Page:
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Appendix I Glossary: AA - Anchor Cable
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Naval Orientation - Military manual for administrative purposes
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Glossary -Continued: Berth - Broadside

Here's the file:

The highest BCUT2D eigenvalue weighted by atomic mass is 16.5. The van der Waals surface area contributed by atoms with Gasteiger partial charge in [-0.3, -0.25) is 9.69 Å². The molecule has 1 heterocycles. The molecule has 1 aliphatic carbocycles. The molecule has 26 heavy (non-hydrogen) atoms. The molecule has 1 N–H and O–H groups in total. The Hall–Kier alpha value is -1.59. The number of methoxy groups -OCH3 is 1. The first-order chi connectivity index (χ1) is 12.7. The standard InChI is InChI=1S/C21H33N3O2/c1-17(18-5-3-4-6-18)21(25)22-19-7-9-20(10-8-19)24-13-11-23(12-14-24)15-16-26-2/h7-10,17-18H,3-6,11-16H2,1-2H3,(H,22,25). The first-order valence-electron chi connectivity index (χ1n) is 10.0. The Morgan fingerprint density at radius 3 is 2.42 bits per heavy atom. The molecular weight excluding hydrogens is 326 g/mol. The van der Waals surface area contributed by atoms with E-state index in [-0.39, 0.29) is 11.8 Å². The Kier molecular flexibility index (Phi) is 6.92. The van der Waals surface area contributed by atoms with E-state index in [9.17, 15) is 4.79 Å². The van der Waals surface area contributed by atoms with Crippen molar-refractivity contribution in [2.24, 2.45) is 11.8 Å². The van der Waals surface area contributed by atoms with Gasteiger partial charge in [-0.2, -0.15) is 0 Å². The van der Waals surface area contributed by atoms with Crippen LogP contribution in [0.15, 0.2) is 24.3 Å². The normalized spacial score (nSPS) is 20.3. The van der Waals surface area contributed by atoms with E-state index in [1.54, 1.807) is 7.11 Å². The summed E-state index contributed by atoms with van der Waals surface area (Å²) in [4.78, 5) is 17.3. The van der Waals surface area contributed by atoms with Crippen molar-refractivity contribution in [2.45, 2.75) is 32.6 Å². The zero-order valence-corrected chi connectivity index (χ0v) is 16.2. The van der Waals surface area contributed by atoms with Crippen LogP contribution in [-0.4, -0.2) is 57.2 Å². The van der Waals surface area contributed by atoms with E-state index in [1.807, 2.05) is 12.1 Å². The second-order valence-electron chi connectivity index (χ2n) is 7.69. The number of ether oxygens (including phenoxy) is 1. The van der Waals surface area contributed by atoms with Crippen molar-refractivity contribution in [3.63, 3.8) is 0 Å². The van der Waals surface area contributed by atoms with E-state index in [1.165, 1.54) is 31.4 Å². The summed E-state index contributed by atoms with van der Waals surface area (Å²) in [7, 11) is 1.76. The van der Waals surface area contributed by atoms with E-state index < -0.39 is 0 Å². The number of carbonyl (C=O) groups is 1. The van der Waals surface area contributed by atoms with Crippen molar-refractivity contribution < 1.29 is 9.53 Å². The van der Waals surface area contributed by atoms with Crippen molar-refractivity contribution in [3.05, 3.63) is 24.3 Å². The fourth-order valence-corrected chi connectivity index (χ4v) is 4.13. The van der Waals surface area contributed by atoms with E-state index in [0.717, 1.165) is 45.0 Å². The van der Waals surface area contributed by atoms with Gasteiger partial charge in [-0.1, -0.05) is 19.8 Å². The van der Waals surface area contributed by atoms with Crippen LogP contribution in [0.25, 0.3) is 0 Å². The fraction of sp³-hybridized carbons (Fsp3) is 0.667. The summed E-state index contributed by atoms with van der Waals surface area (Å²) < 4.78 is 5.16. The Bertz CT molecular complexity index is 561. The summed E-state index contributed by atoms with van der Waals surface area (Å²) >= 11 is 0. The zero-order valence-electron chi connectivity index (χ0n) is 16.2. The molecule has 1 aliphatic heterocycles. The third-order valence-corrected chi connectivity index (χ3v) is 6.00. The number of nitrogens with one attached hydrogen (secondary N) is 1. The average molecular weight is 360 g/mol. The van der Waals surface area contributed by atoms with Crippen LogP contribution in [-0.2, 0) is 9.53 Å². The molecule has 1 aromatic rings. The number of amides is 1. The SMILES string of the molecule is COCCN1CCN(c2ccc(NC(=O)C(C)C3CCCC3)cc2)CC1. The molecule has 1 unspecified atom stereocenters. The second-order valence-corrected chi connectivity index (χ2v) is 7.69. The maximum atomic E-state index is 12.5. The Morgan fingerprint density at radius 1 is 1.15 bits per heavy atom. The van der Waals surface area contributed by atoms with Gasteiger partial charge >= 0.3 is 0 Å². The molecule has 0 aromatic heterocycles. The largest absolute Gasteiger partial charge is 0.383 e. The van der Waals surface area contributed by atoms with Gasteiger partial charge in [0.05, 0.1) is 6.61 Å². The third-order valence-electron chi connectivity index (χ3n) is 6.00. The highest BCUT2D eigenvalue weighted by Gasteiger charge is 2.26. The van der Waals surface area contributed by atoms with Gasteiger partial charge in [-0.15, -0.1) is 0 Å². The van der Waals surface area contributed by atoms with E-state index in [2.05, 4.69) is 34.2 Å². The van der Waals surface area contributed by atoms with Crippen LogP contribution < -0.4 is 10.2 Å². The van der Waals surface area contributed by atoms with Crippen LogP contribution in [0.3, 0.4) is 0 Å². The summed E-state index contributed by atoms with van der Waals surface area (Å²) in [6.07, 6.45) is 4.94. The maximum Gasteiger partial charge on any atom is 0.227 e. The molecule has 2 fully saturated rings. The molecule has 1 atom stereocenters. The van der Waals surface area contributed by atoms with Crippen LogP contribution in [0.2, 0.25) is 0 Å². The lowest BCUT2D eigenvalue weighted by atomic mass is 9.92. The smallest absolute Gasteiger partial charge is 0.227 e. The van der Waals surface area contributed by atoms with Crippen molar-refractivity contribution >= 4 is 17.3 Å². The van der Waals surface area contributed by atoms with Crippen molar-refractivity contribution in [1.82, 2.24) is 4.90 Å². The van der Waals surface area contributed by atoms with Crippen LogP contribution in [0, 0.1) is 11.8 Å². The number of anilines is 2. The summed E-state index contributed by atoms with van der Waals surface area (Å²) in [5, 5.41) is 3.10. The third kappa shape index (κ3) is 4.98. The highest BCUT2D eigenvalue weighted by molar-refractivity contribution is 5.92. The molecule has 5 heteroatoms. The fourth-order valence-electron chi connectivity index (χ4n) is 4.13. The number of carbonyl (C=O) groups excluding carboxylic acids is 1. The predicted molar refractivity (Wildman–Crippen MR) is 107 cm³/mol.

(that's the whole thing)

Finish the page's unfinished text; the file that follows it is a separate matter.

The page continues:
ANCHOR  WATCH   —A  group  of  persons available  to  the  OOD  during  the  night  for  such duties  as  heaving  in  or  paying  out  the  cable. ANNUNCIATOR  —A  device,  usually  elec- tromechanical,   used   to   indicate   or   transmit information.  See  Engine  Order  Telegraph. ARMAMENT   —The  weapons  of  a  ship. ARMORED DECK —A deck, below the main deck,   that   provides   added   protection   to   vital spaces. ASTERN  —Directly behind a ship. ATHWART  —Across;  at  right  angles  to. AUXILIARY  —(1)  Extra,  or  secondary,  as auxiliary engine. (2) A vessel whose mission is to supply  or  support  the  combatant  forces. AVAST  —Stop,  as  “Avast  heaving.” AYE  AYE  —Reply  to  a  command  or  order, meaning  “I  understand  and  will  obey.” BACK  —(1)  Togo  backwards.  (2)  Act  of  the wind  in  changing  direction  counterclockwise. BACKSTAY   —Piece  of  standing  rigging leading  aft. BAIL —(1) To rid a boat of water by dipping it  out.  (2)  A  rigid  member  affording  support  at two end points, as the  bail (handle)  of  a  bucket or  the  support  for  an  accommodation  ladder. BALLAST  —Weight  (solid  or  liquid)  loaded into  a  ship  to  increase  stability. BAR —A long, narrow shoal across a harbor entrance. BARBETTE   —A  heavily  armored  cylinder extended  downward  from  a  gun  turret  to  the lowest armored deck to provide protection to the turret below the gunhouse and the projectile- and powder-handling  crews. BARGE  —(1)  A  blunt-ended,  flat-bottomed, waterborne   craft,   usually   non-self-propelled, used  to  haul  supplies  or  garbage.  (2)  A  type  of motorboat assigned for the personal use of a flag officer. BARNACLES —Small shellfish that are found attached to bottoms of vessels, pilings, and other submerged structures. BATTEN  —(1) A long strip of steel wedged against the edges of tarpaulins on a hatch to make the  hatch  watertight.  (2)  Removable  wood  or  steel members used in a ship’s holds to keep cargo from shifting. BATTEN   DOWN   —The  act  of  applying battens to a hatch. Extended to mean the closing of  any  watertight  fixture. BATTLE  LANTERN  —A   battery-powered lantern  for  emergency  use. BEAM —(1) The extreme breadth of a vessel. (2)  A  transverse  frame  supporting  a  deck. BEAR —The act of locating a particular point, or   bearing,   as “The  lighthouse  bears  0 45 degrees.” BEAR A HAND —(1) Provide assistance, as “Bear  a  hand  with  rigging  this  stage.”  (2)  Ex- pedite, as in  “Bear a hand with readiness for sea reports.” BEARING  —The direction of an object from an observer, measured in degrees clockwise from a  reference  point.  True  bearing  is  the  angular difference between lines drawn from the observer to true north and to the object; magnetic  bearing is  the   direction   of   the   object   measured   on   a magnetic  compass;  relative bearing is  the  angle between  the  ship’s  head  and  the  object. BECKET —(1) An eye for securing one end of a line to a block. (2) A rope eye on a cargo net, ( 3 )    S h o r t e n e d    f o r m    o f    b e c k e t    b e n d . BECKET BEND —A knot used to tie two lines together. BELAY —(1) To secure a line to a fixed point, (2) Order to disregard a previous order or to stop an  action,  as  “Belay  the  last  order,”  or  “Belay the  small  talk.” BELOW  —Downward,  beneath,  or  beyond something, as to lay below; below the flight deck; below  the  horizon. BEND —To join two lines together; the type of  knot  so  used. AI-2

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